[cap-talk] Newbie questions about security
jed at nersc.gov
Mon Jan 14 16:25:25 EST 2008
On 1/9/2008 5:41 PM, James Morris wrote:
> On Thu, 20 Dec 2007, Jed Donnelley wrote:
>> You might find this recent talk on object capabilities:
>> worth listening to. There are others if you find that
>> one worthwhile.
> Thanks for the high level overview of this area -- very useful!
> One of the questions which came up in the talk was about how you'd extend
> this model over the network.
Sorry to take so long in getting back to you on this James.
I just thought I'd mention that mechanisms for extending an
object capability model over a network (serializing) have been
known since at least 1975 when I wrote the first version of
J. E. Donnelley, A Distributed Capability Computing System,
Proceedings of the Third International Conference on Computer
Communication, August 1976, pp. 432-440:
Similar mechanisms have been reinvented at least by the
Mach folks in the late 1980s and again by Mark Miller
for his thesis:
I believe the basic approach is the same in all cases.
Namely, a service is provided on each local (shared
memory) system that essentially translates a
descriptor based permission into a form that can
be transmitted down a wire (e.g. cryptographic
or address based). Although written from a
slightly different perspective, I explored
some of the potential ways for protection of
such serialized permissions in this 1981 paper,
Managing Domains in a Network Operating System:
which is derivative from:
J. E. Donnelley and J. G. Fletcher, Resource Access
Control in a Network Operating System, Proceedings
of the ACM Pacific '80 Conference, San Francisco,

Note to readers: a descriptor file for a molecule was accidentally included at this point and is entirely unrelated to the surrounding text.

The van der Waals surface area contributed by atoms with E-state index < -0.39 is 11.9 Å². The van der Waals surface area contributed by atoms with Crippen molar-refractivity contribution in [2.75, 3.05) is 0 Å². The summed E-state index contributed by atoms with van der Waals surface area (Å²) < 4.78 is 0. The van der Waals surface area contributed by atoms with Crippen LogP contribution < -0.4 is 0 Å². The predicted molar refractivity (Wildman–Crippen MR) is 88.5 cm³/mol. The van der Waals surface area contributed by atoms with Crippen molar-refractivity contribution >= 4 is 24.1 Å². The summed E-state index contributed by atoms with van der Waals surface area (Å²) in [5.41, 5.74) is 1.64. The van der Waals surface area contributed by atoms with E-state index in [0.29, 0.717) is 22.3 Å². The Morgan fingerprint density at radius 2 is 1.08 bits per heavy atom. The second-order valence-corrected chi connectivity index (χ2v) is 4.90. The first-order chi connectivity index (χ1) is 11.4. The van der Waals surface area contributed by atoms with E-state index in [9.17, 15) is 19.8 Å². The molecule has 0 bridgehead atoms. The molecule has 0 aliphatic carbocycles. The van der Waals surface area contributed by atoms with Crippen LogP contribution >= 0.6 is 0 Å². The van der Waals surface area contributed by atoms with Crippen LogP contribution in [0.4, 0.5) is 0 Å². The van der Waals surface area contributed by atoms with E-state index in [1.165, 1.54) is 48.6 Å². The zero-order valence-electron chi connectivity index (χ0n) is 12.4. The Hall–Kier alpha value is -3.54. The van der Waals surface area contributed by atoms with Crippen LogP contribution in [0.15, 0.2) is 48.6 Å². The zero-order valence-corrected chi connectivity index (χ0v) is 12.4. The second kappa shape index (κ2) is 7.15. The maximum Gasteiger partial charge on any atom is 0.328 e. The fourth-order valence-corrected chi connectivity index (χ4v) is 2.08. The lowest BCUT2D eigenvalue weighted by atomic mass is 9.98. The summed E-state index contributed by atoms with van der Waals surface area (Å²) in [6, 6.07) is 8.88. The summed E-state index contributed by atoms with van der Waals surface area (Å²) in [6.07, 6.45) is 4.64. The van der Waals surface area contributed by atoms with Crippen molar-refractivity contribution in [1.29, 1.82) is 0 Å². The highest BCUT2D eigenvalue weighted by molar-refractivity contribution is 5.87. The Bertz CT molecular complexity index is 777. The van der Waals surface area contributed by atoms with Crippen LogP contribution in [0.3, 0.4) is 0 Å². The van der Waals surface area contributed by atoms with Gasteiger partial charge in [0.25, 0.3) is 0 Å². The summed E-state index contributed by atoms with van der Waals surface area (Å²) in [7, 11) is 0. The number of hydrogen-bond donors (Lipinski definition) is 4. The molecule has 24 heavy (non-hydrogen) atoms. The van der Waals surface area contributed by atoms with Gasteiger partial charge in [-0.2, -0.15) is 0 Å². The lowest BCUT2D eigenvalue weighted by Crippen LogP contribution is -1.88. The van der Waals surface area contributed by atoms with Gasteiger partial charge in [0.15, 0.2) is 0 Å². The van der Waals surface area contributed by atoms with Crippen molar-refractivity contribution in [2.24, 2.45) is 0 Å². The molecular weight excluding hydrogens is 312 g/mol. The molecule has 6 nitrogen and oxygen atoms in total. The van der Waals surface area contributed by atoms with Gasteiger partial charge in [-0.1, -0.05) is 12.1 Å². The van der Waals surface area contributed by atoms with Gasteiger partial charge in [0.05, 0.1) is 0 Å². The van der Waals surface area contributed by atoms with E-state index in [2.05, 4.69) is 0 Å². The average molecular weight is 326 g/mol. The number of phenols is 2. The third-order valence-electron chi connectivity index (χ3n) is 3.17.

November 1980, pp. 115-125.
Much has changed since that time, but perhaps some
of the concepts are still useful.
> Something perhaps to consider here is how
> the current Labeled NFS work might be useful. The project mailing list is
> The first message has some useful introductory information.
Interesting. One thing I'll mention in this regard is
that of course the focus of this list is on achieving
Principle Of Least Authority (Privilege if you prefer)
access control and doing so by enabling the communication
of references to just the needed objects between domains
as parameters - much like with Object Oriented programming,
where the combined "object capability" model came from.
> The general idea with Labeled NFS is to convey object and subject security
> labels over NFS, to facilitate remote security labeling operations and the
> application of MAC policy to remote objects and subjects.
I assume you are referring to multi-level security labels rather
than any other form of "mandatory" access control? In that
case (since I just happened to be thinking some about this
subject) I'll mention that you might want to be on the
lookout for the means that will ultimately provide the
one-way communication that is needed to enforce the
* and simple security properties.
> While this is based around requirements for MAC, I suspect this mechanism
> might also be of use in conveying and controlling authority via references
> to distributed objects. e.g. it should allow the idea of "file descriptor
> as capability" to be applied to remote filesystem objects via NFS.
That would be terrific. If possible, don't stop with file
system objects. I believe the same sort of reasoning should
apply to any objects (e.g. directories, processes, printers,
ports, any reference in an OO language, etc., etc.).
Good luck with your work James!
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